Obviously I’m showing you this in hindsight, past tense always making geniuses out of everyone. But the fact that the market is bouncing from the lows of of yesterday morning should come as no surprise to anyone who puts even a modicum of faith in the idea that “price has memory.” Of course it does.
(CLICK TO EMBIGGEN!)
The 1800-ish level on the S&P 500 has served as major support twice since last summer. No one should be shocked that this is an area where buyers come in (or shorts cover) once again. Doesn’t mean it will hold, doesn’t mean it can’t be violated within hours or days. Just an obvious level for a temporary reprieve.
I want to point your attention to something else on my childishly simple chart above, however, because it’s worth mentioning. Because there was a death cross followed swiftly by a golden cross followed by another death cross within such a short, compressed amount of time, there is common refrain these days that “moving average crossover strategies no longer work.”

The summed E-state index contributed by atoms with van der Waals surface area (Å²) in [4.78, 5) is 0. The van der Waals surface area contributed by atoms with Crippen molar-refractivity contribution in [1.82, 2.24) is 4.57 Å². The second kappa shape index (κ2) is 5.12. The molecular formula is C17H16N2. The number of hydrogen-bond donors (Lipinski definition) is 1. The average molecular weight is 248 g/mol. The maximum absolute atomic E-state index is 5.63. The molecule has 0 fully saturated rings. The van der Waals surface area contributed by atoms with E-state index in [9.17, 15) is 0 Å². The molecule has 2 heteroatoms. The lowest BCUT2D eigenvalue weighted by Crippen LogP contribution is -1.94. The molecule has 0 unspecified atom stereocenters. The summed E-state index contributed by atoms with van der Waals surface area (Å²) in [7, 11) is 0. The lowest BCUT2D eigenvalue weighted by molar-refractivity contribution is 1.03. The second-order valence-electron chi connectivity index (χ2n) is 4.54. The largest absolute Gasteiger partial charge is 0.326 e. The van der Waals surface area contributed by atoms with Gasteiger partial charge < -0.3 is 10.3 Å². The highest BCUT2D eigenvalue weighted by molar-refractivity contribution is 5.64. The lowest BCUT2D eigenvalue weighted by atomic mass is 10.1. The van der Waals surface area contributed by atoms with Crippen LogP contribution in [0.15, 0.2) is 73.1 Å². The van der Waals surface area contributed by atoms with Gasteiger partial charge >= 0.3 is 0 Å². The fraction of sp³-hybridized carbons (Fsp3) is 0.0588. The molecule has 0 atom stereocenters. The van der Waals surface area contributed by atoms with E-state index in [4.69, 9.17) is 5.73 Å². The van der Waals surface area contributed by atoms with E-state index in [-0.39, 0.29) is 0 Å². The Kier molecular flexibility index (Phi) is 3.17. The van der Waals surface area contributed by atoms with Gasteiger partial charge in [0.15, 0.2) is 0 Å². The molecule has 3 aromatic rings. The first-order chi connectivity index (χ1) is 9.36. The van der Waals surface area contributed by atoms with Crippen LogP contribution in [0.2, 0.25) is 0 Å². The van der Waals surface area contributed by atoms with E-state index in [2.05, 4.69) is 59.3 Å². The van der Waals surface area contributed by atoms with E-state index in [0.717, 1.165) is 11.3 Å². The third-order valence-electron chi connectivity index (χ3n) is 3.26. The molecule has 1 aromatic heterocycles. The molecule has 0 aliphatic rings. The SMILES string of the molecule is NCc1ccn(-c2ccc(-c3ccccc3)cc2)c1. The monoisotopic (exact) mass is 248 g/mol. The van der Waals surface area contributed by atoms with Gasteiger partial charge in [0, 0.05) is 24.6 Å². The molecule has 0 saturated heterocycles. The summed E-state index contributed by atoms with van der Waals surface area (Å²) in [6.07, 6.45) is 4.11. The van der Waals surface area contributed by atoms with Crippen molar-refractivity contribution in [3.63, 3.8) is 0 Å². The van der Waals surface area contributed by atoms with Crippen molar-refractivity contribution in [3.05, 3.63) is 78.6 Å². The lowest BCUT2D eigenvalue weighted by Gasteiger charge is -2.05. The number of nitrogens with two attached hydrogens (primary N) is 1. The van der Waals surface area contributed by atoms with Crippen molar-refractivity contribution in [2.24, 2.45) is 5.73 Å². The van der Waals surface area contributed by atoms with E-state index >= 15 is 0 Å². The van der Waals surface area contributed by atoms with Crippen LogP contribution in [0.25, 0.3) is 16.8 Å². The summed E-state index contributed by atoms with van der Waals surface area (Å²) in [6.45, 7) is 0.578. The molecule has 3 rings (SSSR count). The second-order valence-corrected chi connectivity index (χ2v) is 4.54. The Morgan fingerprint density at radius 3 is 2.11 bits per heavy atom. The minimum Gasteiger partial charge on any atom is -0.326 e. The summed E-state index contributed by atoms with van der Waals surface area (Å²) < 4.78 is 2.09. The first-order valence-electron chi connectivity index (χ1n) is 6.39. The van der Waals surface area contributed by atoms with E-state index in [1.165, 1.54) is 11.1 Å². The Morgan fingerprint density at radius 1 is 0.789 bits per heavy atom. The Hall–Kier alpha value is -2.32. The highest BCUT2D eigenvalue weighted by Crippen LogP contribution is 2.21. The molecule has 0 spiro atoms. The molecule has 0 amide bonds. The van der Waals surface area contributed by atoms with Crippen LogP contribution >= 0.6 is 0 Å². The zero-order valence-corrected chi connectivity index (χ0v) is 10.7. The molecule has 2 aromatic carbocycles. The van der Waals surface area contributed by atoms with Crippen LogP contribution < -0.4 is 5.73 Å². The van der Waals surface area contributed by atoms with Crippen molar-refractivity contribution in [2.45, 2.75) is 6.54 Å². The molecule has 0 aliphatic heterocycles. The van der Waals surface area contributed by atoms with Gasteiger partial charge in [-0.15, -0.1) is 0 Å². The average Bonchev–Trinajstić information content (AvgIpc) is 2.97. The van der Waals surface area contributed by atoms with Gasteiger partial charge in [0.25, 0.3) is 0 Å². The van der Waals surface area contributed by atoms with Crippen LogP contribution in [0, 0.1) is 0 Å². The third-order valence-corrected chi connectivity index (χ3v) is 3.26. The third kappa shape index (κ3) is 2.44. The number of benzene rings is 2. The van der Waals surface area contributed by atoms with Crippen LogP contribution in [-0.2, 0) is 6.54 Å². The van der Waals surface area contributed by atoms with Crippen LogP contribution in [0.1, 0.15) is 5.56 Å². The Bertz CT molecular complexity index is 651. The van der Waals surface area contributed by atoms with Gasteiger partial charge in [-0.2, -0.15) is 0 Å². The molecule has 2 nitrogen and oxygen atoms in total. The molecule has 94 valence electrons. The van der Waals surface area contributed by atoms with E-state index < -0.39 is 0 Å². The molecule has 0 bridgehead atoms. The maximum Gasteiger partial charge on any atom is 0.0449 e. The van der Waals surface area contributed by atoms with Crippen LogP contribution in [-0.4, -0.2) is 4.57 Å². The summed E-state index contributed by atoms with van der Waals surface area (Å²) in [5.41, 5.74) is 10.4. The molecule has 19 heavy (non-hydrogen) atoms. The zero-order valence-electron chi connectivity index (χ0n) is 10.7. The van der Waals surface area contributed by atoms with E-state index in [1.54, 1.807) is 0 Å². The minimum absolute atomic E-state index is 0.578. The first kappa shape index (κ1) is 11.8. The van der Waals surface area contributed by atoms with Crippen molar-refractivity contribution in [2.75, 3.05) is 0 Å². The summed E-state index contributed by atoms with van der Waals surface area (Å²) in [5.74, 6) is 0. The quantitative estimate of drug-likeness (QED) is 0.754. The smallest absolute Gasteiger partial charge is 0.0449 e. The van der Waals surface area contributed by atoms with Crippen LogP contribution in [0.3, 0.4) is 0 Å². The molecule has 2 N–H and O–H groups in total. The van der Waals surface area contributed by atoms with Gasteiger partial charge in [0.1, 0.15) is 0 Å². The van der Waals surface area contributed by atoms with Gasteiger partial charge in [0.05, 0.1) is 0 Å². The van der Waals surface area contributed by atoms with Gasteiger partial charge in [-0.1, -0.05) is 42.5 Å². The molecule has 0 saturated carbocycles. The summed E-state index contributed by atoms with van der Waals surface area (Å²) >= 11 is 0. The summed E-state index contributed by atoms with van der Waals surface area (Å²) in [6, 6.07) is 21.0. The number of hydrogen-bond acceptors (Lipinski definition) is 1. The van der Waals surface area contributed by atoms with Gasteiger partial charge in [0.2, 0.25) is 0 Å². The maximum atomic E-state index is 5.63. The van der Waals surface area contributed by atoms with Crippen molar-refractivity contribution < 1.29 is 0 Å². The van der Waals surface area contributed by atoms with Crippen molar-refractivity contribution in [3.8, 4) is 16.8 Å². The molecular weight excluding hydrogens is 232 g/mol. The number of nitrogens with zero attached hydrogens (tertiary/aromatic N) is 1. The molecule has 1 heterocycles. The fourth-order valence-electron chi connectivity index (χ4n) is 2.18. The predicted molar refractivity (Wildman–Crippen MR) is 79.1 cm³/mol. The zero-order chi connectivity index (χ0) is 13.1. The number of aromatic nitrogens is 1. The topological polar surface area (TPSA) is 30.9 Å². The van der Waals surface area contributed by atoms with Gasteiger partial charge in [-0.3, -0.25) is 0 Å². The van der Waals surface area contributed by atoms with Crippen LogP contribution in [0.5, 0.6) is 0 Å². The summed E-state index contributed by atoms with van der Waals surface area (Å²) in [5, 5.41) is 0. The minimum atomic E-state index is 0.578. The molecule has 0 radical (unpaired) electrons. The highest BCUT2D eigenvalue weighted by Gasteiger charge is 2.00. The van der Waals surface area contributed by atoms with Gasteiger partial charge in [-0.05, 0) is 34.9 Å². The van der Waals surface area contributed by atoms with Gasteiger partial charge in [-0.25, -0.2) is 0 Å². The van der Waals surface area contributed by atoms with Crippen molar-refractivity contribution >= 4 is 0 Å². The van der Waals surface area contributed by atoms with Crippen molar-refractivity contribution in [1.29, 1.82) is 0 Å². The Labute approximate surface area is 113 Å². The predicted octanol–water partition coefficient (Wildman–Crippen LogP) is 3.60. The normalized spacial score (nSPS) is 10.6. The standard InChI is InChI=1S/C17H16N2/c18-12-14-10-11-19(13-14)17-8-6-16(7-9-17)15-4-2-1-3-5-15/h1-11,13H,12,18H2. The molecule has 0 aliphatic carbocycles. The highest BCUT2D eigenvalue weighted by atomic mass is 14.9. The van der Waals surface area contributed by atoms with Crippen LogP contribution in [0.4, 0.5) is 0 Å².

I kind of agree but kind of don’t.
The thing is that citing a moving average crossover and making no mention of the overall slope is always stupid. Only on television do people talk about crossovers without the context of the prevailing trend. The “head fake” I show here – in which a supposedly bullish golden cross was quickly followed by a washout – occurred within the context of a downward-sloping 200-day moving average. Actual technicians who trade had full permission to ignore it. Most did, and that paid off.
The takeaway: Understanding the prevailing trend is more important than moving average crossovers. The prevailing trend went flat last year and the 200-day (or ten-month) is now sloping downward. Keep this in mind the next time you hear a news anchor proclaim “We’re back above the 200-day moving average on the S&P 500!” This describes nothing and there are zero implications.